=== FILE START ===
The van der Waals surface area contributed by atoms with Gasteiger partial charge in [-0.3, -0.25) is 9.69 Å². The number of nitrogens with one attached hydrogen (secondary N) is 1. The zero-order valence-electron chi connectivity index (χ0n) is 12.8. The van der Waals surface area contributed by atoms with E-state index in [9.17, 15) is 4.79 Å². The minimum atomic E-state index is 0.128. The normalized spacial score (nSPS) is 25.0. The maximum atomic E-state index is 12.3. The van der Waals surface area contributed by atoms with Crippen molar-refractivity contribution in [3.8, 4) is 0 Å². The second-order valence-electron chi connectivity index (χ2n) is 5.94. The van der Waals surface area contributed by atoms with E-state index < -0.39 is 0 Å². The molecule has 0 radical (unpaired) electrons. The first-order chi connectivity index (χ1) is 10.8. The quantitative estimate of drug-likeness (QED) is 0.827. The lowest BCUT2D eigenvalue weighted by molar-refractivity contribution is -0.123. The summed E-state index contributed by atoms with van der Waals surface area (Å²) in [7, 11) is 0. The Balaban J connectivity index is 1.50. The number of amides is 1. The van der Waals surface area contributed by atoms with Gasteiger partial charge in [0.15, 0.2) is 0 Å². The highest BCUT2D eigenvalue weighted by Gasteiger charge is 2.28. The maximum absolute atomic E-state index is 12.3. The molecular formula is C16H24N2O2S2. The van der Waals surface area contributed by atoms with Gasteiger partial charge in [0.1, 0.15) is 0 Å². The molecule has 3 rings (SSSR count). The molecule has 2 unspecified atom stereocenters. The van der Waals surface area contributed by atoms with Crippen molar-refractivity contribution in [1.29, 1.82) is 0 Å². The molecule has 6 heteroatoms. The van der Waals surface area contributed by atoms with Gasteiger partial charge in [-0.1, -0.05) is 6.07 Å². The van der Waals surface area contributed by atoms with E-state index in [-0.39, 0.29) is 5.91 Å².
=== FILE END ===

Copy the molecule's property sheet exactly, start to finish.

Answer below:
The van der Waals surface area contributed by atoms with Gasteiger partial charge in [-0.3, -0.25) is 9.69 Å². The number of nitrogens with one attached hydrogen (secondary N) is 1. The zero-order valence-electron chi connectivity index (χ0n) is 12.8. The van der Waals surface area contributed by atoms with E-state index in [9.17, 15) is 4.79 Å². The minimum atomic E-state index is 0.128. The normalized spacial score (nSPS) is 25.0. The maximum atomic E-state index is 12.3. The van der Waals surface area contributed by atoms with Crippen molar-refractivity contribution in [3.8, 4) is 0 Å². The second-order valence-electron chi connectivity index (χ2n) is 5.94. The van der Waals surface area contributed by atoms with E-state index < -0.39 is 0 Å². The molecule has 0 radical (unpaired) electrons. The first-order chi connectivity index (χ1) is 10.8. The quantitative estimate of drug-likeness (QED) is 0.827. The lowest BCUT2D eigenvalue weighted by molar-refractivity contribution is -0.123. The summed E-state index contributed by atoms with van der Waals surface area (Å²) in [7, 11) is 0. The Balaban J connectivity index is 1.50. The number of amides is 1. The van der Waals surface area contributed by atoms with Gasteiger partial charge in [0.15, 0.2) is 0 Å². The highest BCUT2D eigenvalue weighted by Gasteiger charge is 2.28. The maximum absolute atomic E-state index is 12.3. The molecular formula is C16H24N2O2S2. The van der Waals surface area contributed by atoms with Gasteiger partial charge in [0.1, 0.15) is 0 Å². The molecule has 3 rings (SSSR count). The molecule has 2 unspecified atom stereocenters. The van der Waals surface area contributed by atoms with Crippen molar-refractivity contribution in [1.29, 1.82) is 0 Å². The molecule has 6 heteroatoms. The van der Waals surface area contributed by atoms with Gasteiger partial charge in [-0.1, -0.05) is 6.07 Å². The van der Waals surface area contributed by atoms with E-state index in [-0.39, 0.29) is 5.91 Å².